On Thursday, Facebook announced some major changes to its News Feed, the stream of content on the social network's homepage that first launched in 2006.
CEO and co-founder Mark Zuckerberg introduced the new News Feed as a "personalized newspaper" at a press event in Menlo Park, using that terminology several times. "We want to give people the best personalized newspaper we can," he said.
News Feed is getting a new design to reflect this. It's being simplified, taking up more real estate on the screen, with photos being given much more prominence. (HuffPost Tech's Bianca Bosker has written previously about why photos are so important to Facebook.)
This isn't the first time Facebook has used a newspaper analogy to describe News Feed. When it launched Top Stories in September 2011, the company wrote in a blog post News Feed would "act more like your own personal newspaper."
Here's a look at a story on the old News Feed compared to the new one:
What's the idea behind Facebook's new personalized newspaper?
"It should have a broad diversity of content," Zuckerberg said, from well-known people, businesses and brands, to those close to you such as family and friends. "It should have a front page news section of top things going on and let you drill down into any topic you want."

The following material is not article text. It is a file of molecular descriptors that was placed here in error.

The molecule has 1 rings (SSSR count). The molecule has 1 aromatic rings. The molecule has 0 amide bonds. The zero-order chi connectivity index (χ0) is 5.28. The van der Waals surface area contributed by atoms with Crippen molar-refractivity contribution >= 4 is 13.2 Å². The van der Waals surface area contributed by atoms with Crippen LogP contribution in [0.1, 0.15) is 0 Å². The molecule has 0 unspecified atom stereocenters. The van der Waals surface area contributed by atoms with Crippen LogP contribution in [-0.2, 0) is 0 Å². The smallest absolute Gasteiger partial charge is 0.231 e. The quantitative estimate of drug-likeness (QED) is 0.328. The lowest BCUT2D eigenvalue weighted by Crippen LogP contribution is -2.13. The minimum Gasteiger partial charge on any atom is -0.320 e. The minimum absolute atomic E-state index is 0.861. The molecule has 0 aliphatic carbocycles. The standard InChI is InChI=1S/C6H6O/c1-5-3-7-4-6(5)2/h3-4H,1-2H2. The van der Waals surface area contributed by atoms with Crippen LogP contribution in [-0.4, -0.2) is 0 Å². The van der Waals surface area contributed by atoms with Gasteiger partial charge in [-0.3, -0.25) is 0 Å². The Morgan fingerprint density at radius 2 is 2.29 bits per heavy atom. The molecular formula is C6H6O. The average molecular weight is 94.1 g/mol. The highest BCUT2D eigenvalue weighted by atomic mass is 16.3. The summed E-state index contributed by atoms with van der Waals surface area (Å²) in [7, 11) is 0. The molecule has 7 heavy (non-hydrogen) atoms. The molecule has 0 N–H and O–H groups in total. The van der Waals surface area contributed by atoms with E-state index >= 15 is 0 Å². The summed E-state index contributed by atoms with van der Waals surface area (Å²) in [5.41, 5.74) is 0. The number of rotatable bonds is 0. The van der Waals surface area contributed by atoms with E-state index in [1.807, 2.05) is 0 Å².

Facebook engineer Chris Struhar discussed some of the different feeds you'll be able to browse. For instance, you can look at music-related posts only, events only, or who you're following only such as news organizations and sports teams. The "Following" stream will be sorted in chronological order so you can see everything being published, Struhar said.
"Because of the history of News Feed, it's easy to think about it as a single stream of content, but our goal for it is actually a lot bigger," Zuckerberg said about the ability to view different streams.
Julie Zhuo, Facebook's Director of Design, spoke about how photos will be played up in the new News Feed.
"We're really taking photos and putting them front and center, so they're more visual, more beautiful and more immersive," Zhuo said.
Facebook said it will begin rolling out the new News Feed today, but on a limited basis so it can collect feedback and make changes as needed. Tablet and mobile versions will be available in the coming weeks.